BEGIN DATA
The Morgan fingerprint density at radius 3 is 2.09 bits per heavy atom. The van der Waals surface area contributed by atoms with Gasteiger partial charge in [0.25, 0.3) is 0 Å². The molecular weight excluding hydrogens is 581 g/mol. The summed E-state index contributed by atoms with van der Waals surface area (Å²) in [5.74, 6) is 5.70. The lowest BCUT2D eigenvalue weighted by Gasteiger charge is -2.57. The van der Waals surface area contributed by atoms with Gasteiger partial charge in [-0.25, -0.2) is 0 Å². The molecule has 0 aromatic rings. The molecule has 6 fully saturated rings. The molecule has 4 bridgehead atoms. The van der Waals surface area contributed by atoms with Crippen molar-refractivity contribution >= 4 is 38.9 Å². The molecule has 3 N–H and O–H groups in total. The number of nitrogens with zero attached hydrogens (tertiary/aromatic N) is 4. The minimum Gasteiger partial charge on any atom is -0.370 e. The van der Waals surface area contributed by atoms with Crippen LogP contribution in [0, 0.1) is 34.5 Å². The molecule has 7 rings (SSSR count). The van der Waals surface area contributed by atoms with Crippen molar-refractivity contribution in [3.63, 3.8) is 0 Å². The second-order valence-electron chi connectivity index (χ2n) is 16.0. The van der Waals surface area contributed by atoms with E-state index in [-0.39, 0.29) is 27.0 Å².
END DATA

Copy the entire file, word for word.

The Morgan fingerprint density at radius 3 is 2.09 bits per heavy atom. The van der Waals surface area contributed by atoms with Gasteiger partial charge in [0.25, 0.3) is 0 Å². The molecular weight excluding hydrogens is 581 g/mol. The summed E-state index contributed by atoms with van der Waals surface area (Å²) in [5.74, 6) is 5.70. The lowest BCUT2D eigenvalue weighted by Gasteiger charge is -2.57. The van der Waals surface area contributed by atoms with Gasteiger partial charge in [-0.25, -0.2) is 0 Å². The molecule has 0 aromatic rings. The molecule has 6 fully saturated rings. The molecule has 4 bridgehead atoms. The van der Waals surface area contributed by atoms with Crippen molar-refractivity contribution >= 4 is 38.9 Å². The molecule has 3 N–H and O–H groups in total. The number of nitrogens with zero attached hydrogens (tertiary/aromatic N) is 4. The minimum Gasteiger partial charge on any atom is -0.370 e. The van der Waals surface area contributed by atoms with Crippen LogP contribution in [0, 0.1) is 34.5 Å². The molecule has 7 rings (SSSR count). The van der Waals surface area contributed by atoms with Crippen molar-refractivity contribution in [3.63, 3.8) is 0 Å². The second-order valence-electron chi connectivity index (χ2n) is 16.0. The van der Waals surface area contributed by atoms with E-state index in [-0.39, 0.29) is 27.0 Å².